Tuesday, June 29, 2010

Angel in the House

A new Little Fee has come to live at Resin Corner:  Ante Elf Petit Ange.  As we have already discussed Little Fees in another post, we will simply eavesdrop on the dolls as they get to know one another.

AnteThis place is not at all like my home where I was born.  I wonder if I will have any friends here.

Ball Jointed Woman:  Of course you will have friends.  When you feel rested from your long journey, I will let you meet them.

AnteOh, I'm not tired.  May I meet them now, please?



AnteHow do you do?  I am Ante Elf.

Little ShiwooI'm Shiwoo and this is Lishe.  The big one is Marguerite.  She watches over us, but if you wait a while, she will fall asleep.  Then we can play.



AnteWhat a mess!  What on earth is this?

ShiwooIt's called sewing.  It looked a lot better last night, but Ball Jointed Woman ripped the top and bottom apart because it didn't fit Yan's big behind and...

LisheBe nice, Shiwoo.  It's not Yan's behind that's too big.  BJ Woman made a mistake and had to undo it.

ShiwooYou should have heard the words that came out of her mouth!



AnteWhat is this thing?

ShiwooBJ Woman calls it a sewing machine.  It makes a lot of noise.  She puts all her bits and pieces of cloth and lace into it and they come out as something you can wear.  I, however, do not wear lace.

LisheShe made my dress and Shiwoo's overalls.  If you stay, she'll make something for you, too.

ShiwooDo you think you'll stay?



AnteYes, I think I will.


Sunday, June 27, 2010

Rosette School of Dolls

As Monty Python used to say, "And now for something completely different..."

The Rosette School of Dolls, from Soom Emporium in Korea, is a group of six (or seven) girls designed to look as if they were students at a school for young ladies in Victorian England.  Two of the girls have mature "lady" bodies, while the others have an immature or "girl" body.  I love period dress, so buying one of these young ladies was a no brainer for me.  The question was:  Which one?  I found myself leaning toward the more mature girls, Fir and Marguerite.  Each was available in different versions:  a basic version wearing her school uniform, a summer term version wearing a lacy white frock and a languid expression, and a spring version with a fabulous dressy costume.  Both Fir and Marguerite Spring Term were sold out, which was just as well, as I really couldn't justify the price.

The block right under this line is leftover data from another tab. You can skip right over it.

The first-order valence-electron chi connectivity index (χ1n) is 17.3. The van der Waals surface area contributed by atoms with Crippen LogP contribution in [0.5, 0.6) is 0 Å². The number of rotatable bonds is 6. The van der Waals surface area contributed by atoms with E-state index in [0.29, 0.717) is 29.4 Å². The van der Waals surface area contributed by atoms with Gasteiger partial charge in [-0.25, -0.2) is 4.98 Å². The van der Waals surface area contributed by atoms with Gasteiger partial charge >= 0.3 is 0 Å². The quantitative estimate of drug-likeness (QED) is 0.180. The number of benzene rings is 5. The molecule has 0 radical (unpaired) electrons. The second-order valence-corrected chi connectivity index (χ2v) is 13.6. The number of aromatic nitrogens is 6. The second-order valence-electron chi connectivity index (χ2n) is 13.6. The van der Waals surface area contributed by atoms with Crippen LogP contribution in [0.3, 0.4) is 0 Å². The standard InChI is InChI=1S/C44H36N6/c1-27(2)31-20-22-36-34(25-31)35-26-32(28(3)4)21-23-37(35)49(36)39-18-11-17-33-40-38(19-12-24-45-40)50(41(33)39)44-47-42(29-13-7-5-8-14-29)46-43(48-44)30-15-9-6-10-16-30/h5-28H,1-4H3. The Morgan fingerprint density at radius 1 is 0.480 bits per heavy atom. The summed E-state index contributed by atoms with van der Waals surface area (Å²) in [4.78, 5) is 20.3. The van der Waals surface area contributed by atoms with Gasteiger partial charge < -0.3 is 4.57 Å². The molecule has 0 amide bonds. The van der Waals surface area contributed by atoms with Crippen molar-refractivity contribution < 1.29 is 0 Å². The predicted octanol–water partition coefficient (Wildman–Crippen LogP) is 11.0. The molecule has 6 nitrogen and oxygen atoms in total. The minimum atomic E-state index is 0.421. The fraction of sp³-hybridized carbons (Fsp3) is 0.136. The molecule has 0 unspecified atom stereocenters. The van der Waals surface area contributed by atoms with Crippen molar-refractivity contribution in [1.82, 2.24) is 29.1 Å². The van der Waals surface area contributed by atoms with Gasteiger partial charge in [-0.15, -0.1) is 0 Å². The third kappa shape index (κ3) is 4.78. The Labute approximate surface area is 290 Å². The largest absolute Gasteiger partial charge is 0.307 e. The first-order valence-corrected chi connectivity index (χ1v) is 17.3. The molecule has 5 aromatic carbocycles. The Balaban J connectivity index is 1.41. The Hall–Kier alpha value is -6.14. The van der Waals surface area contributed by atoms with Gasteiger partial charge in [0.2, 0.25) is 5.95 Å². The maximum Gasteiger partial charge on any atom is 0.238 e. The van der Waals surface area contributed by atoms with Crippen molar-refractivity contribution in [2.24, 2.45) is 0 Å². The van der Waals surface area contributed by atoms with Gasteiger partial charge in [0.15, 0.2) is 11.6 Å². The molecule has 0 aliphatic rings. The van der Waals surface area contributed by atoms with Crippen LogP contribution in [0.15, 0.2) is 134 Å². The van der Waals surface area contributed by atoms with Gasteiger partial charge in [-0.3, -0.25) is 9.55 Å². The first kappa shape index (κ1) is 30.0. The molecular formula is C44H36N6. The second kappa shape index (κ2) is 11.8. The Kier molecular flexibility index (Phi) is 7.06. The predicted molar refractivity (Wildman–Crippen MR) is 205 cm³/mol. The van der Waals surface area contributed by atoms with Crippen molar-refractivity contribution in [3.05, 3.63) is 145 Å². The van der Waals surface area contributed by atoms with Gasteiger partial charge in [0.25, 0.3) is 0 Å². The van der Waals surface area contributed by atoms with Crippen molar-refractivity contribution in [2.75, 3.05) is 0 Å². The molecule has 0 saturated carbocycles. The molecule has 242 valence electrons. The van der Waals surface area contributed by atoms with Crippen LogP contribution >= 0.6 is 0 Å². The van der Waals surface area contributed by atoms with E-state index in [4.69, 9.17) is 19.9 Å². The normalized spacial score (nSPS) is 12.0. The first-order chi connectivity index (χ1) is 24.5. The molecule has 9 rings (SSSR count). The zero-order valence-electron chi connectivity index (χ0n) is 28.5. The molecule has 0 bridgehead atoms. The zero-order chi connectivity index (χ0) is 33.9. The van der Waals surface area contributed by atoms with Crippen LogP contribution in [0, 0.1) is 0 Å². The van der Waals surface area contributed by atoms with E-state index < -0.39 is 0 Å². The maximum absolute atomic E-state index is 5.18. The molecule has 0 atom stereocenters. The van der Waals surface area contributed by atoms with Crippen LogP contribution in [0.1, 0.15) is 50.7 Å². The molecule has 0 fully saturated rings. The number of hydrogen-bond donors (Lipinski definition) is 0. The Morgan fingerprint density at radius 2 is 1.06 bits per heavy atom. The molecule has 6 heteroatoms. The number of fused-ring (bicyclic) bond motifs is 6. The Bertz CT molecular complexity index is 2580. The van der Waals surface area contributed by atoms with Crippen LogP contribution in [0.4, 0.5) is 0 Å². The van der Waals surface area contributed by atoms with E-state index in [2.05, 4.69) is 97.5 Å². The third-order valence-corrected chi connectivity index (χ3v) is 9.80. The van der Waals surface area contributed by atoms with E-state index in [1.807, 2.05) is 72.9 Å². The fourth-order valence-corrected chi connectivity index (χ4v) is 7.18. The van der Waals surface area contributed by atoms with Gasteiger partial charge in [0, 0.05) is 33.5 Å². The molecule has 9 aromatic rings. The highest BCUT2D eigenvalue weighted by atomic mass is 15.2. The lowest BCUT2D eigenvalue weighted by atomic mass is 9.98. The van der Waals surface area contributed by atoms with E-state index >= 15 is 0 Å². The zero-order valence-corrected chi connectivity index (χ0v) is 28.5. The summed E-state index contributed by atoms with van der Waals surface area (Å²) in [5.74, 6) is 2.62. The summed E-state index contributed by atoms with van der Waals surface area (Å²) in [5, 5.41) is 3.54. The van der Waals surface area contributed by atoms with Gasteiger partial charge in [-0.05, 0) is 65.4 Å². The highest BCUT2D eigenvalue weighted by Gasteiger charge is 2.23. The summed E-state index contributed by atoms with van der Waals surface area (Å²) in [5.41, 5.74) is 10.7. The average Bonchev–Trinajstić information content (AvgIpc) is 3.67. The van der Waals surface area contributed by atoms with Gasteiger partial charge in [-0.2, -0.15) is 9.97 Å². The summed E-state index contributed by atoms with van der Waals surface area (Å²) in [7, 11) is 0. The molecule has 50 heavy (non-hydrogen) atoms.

I eventually selected Marguerite Summer Term. 



What makes the Rosette girls different, apart from their story, is their size:  47.5 cm. (nearly 18.75 inches).  Marguerite would tower over my other MSDs if she could stand.  The trouble is, I have not found a way to make her stand without flopping over.  I tried every size of doll stand I had and she still wouldn't hold up.  No doubt about it, this girl is made for sitting.  In fact, she is the best sitter I have.  I can set her in a chair or on a bed, pose her, and she locks into place and holds her pose.  She reminds me of the old-fashioned boudoir dolls made to lounge on a bed, except with more poseability.



Other dolls will sit, but often at an unnatural angle or with an ugly show of gaping resin and elastic at the joint.  The Rosette girls come with "kneepans" -- resin caps that can be inserted into the knee gap when the doll is sitting back on her heels, Japanese style.  I tried the kneepans when the doll was sitting in an ordinary chair and they didn't work.  They are meant to cover the joint when the lower leg is bent at a more extreme angle.  Still, it's nice to know they are there.  If I ever make Marguerite a kimono, she can sit in proper fashion.